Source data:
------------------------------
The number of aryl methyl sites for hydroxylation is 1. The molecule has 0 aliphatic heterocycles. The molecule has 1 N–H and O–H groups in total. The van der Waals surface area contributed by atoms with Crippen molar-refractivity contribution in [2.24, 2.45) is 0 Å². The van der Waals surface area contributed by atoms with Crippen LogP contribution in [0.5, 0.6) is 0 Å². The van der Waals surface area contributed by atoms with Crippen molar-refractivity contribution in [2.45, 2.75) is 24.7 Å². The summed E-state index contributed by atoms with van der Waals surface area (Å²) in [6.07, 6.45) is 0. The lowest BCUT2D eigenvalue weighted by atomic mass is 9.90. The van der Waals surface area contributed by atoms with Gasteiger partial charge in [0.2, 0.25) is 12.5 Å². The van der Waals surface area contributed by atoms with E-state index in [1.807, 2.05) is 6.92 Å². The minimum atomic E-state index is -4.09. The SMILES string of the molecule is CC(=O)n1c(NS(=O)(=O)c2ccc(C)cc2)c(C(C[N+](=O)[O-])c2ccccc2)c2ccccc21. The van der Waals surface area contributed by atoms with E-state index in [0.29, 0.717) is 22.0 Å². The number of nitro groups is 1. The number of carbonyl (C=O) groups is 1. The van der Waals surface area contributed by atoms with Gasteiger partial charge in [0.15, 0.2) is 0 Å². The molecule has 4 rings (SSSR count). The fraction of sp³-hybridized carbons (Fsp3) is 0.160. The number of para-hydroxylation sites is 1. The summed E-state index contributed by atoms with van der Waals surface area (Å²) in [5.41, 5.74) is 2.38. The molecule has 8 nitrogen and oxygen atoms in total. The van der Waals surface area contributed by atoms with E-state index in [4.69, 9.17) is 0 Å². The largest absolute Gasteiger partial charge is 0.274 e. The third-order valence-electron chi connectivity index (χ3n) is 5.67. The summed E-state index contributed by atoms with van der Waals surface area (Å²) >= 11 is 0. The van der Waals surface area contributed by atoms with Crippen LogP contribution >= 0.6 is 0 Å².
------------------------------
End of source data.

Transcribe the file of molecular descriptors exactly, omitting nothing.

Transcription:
The number of aryl methyl sites for hydroxylation is 1. The molecule has 0 aliphatic heterocycles. The molecule has 1 N–H and O–H groups in total. The van der Waals surface area contributed by atoms with Crippen molar-refractivity contribution in [2.24, 2.45) is 0 Å². The van der Waals surface area contributed by atoms with Crippen LogP contribution in [0.5, 0.6) is 0 Å². The van der Waals surface area contributed by atoms with Crippen molar-refractivity contribution in [2.45, 2.75) is 24.7 Å². The summed E-state index contributed by atoms with van der Waals surface area (Å²) in [6.07, 6.45) is 0. The lowest BCUT2D eigenvalue weighted by atomic mass is 9.90. The van der Waals surface area contributed by atoms with Gasteiger partial charge in [0.2, 0.25) is 12.5 Å². The van der Waals surface area contributed by atoms with E-state index in [1.807, 2.05) is 6.92 Å². The minimum atomic E-state index is -4.09. The SMILES string of the molecule is CC(=O)n1c(NS(=O)(=O)c2ccc(C)cc2)c(C(C[N+](=O)[O-])c2ccccc2)c2ccccc21. The van der Waals surface area contributed by atoms with E-state index in [0.29, 0.717) is 22.0 Å². The number of nitro groups is 1. The number of carbonyl (C=O) groups is 1. The van der Waals surface area contributed by atoms with Gasteiger partial charge in [0.15, 0.2) is 0 Å². The molecule has 4 rings (SSSR count). The fraction of sp³-hybridized carbons (Fsp3) is 0.160. The number of para-hydroxylation sites is 1. The summed E-state index contributed by atoms with van der Waals surface area (Å²) in [5.41, 5.74) is 2.38. The molecule has 8 nitrogen and oxygen atoms in total. The van der Waals surface area contributed by atoms with E-state index in [4.69, 9.17) is 0 Å². The largest absolute Gasteiger partial charge is 0.274 e. The third-order valence-electron chi connectivity index (χ3n) is 5.67. The summed E-state index contributed by atoms with van der Waals surface area (Å²) >= 11 is 0. The van der Waals surface area contributed by atoms with Crippen LogP contribution >= 0.6 is 0 Å².